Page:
Live Unbalanced

We have this idea that we should live balanced lives. Half work, half play. Yesterday I made a rant (or two) about how we as a society champion the weekend. This ties perfectly into a work/life balance. I'm a firm believer that living a balanced life is one of the biggest lies society has told us.

If your goal is balance, how do you really give something 100%? Have you ever thought about that? In order to make great ideas and dreams happen you have to be all in, right? I can't be all in if I turn off that idea after 5P? Let me put a disclaimer on this for those out there that would fuss at me – you need downtown, this isn't what I'm addressing. Anyways, back to the post.

I believe you should be 100% present where ever you're at. If that's at work, be there. If that's at home, be there. Be 100%. 50% at work and 50% at home doesn't cut it when you're trying to get an idea off the ground. Be present.

Be present. Click To Tweet

So how is this possible? It's time for a list and a few practical tips to living an unbalanced life!

Tip #1 - Have The Guts to Say No.

We as humans are bad at this. Myself in particular because I'm a people pleaser. When I know I'm about to pursue something big, I tend to say no to more things. This allows me to be more aware and present on the important tasks I'm pursuing.

Tip #2 - Step Away From Social Media

Nothing eats away at time like social media. I find that this is the number one cause of interruption when trying to be focused and aware. To combat this, I have every notification turned off on my phone. The only notifications I receive are text messages and phone calls. Everything else can wait.

Tip #3 - Slow Down, Focus, and Think

You'll be amazed at what happens when we slow down, breath, and think about what we're trying to focus on. Clearing your head to be able to handle the current task is important. Understanding full circle where you're headed on the project at hand is key as well. This cannot happen with a cluttered mind. Slow down, focus, and think.

Tip #4 - Change Perspective

Step away from your desk, go to a coffee shop, an airport, somewhere you can feel challenged to create via the environment you're in. Changing perspective doesn't always just mean location either. When I can't fully grasp a concept or I'm working on something I'm new to, I always ask for help. I ask those around me and those who know more to help open my perspective to things.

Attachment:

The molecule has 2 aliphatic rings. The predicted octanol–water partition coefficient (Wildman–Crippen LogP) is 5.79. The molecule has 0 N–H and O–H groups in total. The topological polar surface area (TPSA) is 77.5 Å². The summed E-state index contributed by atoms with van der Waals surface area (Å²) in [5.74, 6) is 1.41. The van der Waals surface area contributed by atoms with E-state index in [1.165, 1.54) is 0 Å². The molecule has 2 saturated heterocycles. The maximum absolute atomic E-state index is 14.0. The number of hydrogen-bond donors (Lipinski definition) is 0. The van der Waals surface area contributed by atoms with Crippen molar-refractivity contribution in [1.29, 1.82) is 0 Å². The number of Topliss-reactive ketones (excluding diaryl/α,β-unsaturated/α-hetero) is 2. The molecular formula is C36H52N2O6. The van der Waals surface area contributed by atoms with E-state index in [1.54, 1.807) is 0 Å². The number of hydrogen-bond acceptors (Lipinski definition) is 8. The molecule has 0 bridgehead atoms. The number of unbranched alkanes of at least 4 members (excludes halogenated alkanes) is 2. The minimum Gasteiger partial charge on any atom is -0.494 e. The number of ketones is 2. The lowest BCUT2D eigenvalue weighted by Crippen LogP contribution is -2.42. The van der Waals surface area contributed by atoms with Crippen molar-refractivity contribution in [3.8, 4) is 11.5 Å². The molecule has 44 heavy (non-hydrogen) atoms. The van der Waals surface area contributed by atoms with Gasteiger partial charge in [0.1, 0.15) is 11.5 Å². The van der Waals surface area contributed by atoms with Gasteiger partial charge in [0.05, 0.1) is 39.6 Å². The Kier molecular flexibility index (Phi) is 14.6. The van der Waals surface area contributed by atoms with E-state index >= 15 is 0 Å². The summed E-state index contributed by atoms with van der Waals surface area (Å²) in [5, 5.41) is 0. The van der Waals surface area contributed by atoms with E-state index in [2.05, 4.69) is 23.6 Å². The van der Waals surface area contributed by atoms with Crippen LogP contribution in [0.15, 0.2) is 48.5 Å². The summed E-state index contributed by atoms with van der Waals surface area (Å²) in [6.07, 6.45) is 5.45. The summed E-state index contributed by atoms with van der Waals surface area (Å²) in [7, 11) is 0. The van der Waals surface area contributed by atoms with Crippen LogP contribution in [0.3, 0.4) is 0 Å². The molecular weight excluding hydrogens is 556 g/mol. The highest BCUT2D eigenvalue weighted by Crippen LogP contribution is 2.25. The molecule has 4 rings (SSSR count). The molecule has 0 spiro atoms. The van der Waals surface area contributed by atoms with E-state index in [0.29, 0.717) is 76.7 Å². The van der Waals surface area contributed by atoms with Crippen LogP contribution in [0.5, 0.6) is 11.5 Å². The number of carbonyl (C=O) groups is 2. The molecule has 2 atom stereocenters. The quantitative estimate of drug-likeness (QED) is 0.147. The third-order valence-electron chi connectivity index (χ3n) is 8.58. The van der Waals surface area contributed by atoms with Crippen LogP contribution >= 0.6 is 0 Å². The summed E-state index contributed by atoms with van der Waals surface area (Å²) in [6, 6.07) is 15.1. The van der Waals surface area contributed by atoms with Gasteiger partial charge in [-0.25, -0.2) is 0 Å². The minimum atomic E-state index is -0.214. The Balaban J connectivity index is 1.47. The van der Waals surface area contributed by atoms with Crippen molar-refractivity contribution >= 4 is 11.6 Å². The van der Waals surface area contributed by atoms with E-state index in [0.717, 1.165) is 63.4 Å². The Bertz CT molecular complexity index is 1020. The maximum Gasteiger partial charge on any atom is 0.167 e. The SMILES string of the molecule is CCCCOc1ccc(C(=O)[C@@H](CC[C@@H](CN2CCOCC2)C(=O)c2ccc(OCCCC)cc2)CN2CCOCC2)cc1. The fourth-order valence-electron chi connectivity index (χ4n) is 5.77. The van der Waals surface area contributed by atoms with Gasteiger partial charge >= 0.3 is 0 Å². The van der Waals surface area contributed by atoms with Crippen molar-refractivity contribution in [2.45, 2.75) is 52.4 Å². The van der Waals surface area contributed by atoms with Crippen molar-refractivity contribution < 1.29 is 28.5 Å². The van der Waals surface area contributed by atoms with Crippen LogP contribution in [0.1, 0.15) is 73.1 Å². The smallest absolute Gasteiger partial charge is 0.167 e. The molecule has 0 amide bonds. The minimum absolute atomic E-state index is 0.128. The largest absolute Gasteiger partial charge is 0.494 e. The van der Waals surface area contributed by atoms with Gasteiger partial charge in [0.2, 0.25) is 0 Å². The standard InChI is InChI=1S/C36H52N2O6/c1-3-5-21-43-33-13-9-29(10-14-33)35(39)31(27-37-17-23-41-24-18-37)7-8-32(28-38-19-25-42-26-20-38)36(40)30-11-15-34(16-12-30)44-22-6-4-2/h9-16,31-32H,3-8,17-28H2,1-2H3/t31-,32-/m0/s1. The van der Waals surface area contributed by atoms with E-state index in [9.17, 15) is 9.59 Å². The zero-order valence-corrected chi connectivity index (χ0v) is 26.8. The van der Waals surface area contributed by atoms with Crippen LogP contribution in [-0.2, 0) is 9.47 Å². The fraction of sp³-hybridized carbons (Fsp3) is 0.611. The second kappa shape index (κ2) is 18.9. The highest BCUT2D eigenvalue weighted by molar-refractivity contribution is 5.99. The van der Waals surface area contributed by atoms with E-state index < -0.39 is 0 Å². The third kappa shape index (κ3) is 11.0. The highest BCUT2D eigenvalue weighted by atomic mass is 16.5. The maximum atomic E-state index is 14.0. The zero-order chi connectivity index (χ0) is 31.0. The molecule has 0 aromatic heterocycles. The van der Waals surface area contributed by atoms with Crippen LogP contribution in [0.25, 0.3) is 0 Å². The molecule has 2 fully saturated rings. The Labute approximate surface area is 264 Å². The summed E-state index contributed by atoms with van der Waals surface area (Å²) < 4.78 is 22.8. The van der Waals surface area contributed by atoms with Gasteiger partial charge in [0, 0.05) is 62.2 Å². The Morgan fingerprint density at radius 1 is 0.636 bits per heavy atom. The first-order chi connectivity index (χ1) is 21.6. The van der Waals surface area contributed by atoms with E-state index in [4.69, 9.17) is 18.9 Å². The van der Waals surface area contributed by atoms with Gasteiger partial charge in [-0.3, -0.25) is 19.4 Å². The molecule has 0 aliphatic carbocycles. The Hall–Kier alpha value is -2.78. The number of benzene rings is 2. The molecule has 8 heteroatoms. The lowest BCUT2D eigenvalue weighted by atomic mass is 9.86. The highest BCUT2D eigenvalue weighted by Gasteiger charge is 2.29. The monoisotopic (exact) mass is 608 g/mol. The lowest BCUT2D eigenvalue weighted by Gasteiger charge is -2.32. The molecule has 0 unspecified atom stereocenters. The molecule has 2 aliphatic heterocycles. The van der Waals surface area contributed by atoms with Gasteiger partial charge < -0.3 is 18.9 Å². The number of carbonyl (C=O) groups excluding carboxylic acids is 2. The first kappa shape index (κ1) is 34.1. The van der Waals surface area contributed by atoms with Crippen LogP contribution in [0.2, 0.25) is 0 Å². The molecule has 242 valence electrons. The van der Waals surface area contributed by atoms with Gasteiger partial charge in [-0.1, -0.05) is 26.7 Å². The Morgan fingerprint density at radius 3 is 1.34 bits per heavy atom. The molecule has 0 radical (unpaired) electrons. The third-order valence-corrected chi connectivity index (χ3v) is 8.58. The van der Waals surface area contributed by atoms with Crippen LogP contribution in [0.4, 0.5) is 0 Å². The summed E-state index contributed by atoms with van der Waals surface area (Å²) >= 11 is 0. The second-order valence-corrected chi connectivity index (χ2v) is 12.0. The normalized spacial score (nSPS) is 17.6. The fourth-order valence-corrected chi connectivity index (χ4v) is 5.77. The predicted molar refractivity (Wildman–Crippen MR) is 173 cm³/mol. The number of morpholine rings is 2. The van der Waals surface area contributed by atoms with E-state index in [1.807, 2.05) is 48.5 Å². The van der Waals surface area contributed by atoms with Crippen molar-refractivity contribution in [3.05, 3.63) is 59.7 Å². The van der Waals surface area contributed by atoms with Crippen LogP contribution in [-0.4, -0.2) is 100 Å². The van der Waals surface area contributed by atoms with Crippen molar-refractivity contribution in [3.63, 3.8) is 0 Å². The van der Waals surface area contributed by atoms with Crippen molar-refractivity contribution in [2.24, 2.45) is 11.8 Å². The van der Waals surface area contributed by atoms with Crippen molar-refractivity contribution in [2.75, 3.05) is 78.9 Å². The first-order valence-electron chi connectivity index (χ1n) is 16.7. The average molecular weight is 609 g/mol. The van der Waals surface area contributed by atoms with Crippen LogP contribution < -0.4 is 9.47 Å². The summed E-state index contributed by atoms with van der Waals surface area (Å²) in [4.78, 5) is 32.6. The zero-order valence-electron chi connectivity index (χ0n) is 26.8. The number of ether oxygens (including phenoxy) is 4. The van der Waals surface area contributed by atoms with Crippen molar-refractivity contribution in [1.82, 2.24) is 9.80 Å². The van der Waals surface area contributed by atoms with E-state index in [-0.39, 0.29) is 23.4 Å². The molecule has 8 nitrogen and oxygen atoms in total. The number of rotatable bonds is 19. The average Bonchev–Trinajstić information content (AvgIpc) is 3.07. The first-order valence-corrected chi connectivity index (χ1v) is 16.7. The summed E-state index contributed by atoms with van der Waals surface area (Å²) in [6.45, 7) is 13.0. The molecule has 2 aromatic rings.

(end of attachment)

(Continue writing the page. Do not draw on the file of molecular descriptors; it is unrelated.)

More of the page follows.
Tip #5 - Be Present

The key to being present is not being somewhere else. It is so easy to be somewhere else. Whether that is digitally or mentally. It will shock you how much you remember and absorb when you're simply present. This is something I've always struggled with. As I tried to be in so many places at once, I got nothing accomplished.

Be all in, no matter where you are. Living like this is easier said than done. Once you start it, you'll realize living unbalanced is the only way to get the most out of life.

Happy Tuesday! Today is the cheapest day to find airline tickets, go fly somewhere!


Working For The Weekend?

We're all familiar with Loverboy's Working for the Weekend.  We're also so familiar with T.G.I.F. My question is why? One of my favorite parts about being a Millennial is realizing that my education, career, and life is in my own hands.

If your Monday through Friday consists of looking forward to the weekend, you aren't living life to the fullest. I feel like this post will turn into more of a rant than it will a narrative with cohesive information. Regardless, this post isn't for those who are happy with the mundane. I'm writing this for those who have always wanted to take a chance on your dreams, but have never had the courage to do it.

In my last post I mentioned that effort NOT passion determines whether or not you accomplish your dreams. It's great to be passionate about something, but if you aren't good at it and there isn't effort behind it, you probably will never accomplish it. That brings me to the weekend. Personally, I get about 90% of my dreams accomplished on the weekend and during the week from 6P-10P. Don't get me wrong, I'm a big believer in playing hard, but working hard is a prerequisite. In our ever changing 24/7 access world, time is money. As a 24 year old, I have a lot I want to accomplish in life. With two full-time jobs my personal life and personal dreams suffer sometimes. Monday's are days when I come into the office, get focused for the week (Mon-Sun), and get a game plan together. I'm fortunate enough to be in an industry that allows me to fall in love with what I do. Yes, there are times when breaks are needed. Times to refresh and rejuvenate. Those times unfortunately are not real life.